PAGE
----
|The first excerpt represents the element of Air. It speaks of mental influences and the process of thought, and is drawn from Menexenus by Plato:
greatest differences in dramatic power, in the formation of sentences, and
in the use of words, if his earlier writings are compared with his later
ones, say the Protagoras or Phaedrus with the Laws. Or who can be expected
to think in the same manner during a period of authorship extending over
above fifty years, in an age of great intellectual activity, as well as of
political and literary transition? Certainly not Plato, whose earlier
writings are separated from his later ones by as wide an interval of
philosophical speculation as that which separates his later writings from
The dialogues which have been translated in the first Appendix, and which
appear to have the next claim to genuineness among the Platonic writings,
|The second excerpt represents the element of Fire. It speaks of emotional influences and base passions, and is drawn from The Case of the Registered Letter by Grace Isabel Colbron and Augusta Groner:
weakness, as towards that of others. You are right, oh, you must
be right. Oh, if you could take this awful fear from my heart!
Even my grief for John would be easier to bear then."
Muller rose from his chair. "I think I can promise you that this
load will be lifted from your heart, Miss Roemer."
"Then you believe - that it was just a case of murder for robbery?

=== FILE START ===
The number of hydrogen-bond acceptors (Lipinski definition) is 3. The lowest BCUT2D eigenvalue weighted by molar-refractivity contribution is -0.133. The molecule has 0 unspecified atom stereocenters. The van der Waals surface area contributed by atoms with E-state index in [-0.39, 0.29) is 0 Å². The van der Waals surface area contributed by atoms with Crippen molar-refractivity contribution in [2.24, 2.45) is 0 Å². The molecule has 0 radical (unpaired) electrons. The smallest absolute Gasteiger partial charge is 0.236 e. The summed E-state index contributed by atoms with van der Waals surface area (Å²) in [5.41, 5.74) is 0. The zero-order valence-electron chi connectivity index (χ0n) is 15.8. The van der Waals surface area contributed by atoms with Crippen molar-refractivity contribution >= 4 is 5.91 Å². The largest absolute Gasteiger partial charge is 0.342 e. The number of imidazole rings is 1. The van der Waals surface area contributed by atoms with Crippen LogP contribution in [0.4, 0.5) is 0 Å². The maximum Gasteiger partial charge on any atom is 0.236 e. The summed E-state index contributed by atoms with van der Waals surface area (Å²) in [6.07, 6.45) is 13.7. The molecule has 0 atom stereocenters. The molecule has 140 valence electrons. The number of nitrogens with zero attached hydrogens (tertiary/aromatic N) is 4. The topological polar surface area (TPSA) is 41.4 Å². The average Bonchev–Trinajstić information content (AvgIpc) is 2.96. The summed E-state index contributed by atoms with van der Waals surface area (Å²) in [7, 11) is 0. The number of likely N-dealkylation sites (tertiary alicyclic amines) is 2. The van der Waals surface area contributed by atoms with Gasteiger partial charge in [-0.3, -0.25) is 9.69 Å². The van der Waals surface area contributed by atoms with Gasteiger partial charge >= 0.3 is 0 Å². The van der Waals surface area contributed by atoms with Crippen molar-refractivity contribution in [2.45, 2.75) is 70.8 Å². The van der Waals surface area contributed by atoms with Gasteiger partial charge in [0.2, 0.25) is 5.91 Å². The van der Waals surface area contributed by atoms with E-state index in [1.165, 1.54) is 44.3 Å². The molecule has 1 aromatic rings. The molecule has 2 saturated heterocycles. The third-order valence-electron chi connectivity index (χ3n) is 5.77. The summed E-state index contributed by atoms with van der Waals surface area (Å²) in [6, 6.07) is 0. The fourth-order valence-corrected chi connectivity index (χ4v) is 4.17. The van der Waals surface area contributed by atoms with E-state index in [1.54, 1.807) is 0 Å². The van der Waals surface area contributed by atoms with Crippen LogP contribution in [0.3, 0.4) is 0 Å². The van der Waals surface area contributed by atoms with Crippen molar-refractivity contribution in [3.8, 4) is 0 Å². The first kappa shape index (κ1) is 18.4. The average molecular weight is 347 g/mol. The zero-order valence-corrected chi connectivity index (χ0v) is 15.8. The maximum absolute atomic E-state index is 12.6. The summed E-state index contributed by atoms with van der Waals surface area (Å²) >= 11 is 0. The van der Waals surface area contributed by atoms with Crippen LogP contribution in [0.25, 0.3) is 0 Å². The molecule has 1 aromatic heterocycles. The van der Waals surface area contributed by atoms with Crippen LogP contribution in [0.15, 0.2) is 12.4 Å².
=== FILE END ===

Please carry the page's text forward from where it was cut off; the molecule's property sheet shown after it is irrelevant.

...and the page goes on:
For the money? And John had some valuable jewelry, I know that."
"I do not know yet," replied Muller slowly, "but I will find out,
I generally do."
"Oh, to think that I should have done that poor man such an
injustice! It is terrible, terrible! This house has been ghastly
|The third excerpt represents the element of Water. It speaks of pure spiritual influences and feelings of love, and is drawn from Phaedo by Plato:
In speaking of divine perfection, we mean to say that God is just and true
and loving, the author of order and not of disorder, of good and not of
evil. Or rather, that he is justice, that he is truth, that he is love,
that he is order, that he is the very progress of which we were speaking;
and that wherever these qualities are present, whether in the human soul or
in the order of nature, there is God. We might still see him everywhere,
if we had not been mistakenly seeking for him apart from us, instead of in
us; away from the laws of nature, instead of in them. And we become united
to him not by mystical absorption, but by partaking, whether consciously or
unconsciously, of that truth and justice and love which he himself is.
Thus the belief in the immortality of the soul rests at last on the belief
|The fourth excerpt represents the element of Earth. It speaks of physical influences and the impact of the unseen on the visible world, and is drawn from A Child's Garden of Verses by Robert Louis Stevenson:
And marching in so grand a way,
You never saw the like by day.
So fine a show was never seen
At the great circus on the green;
For every kind of beast and man
Is marching in that caravan.
As first they move a little slow,
But still the faster on they go,
And still beside me close I keep
Until we reach the town of Sleep.
A Child's Garden of Verses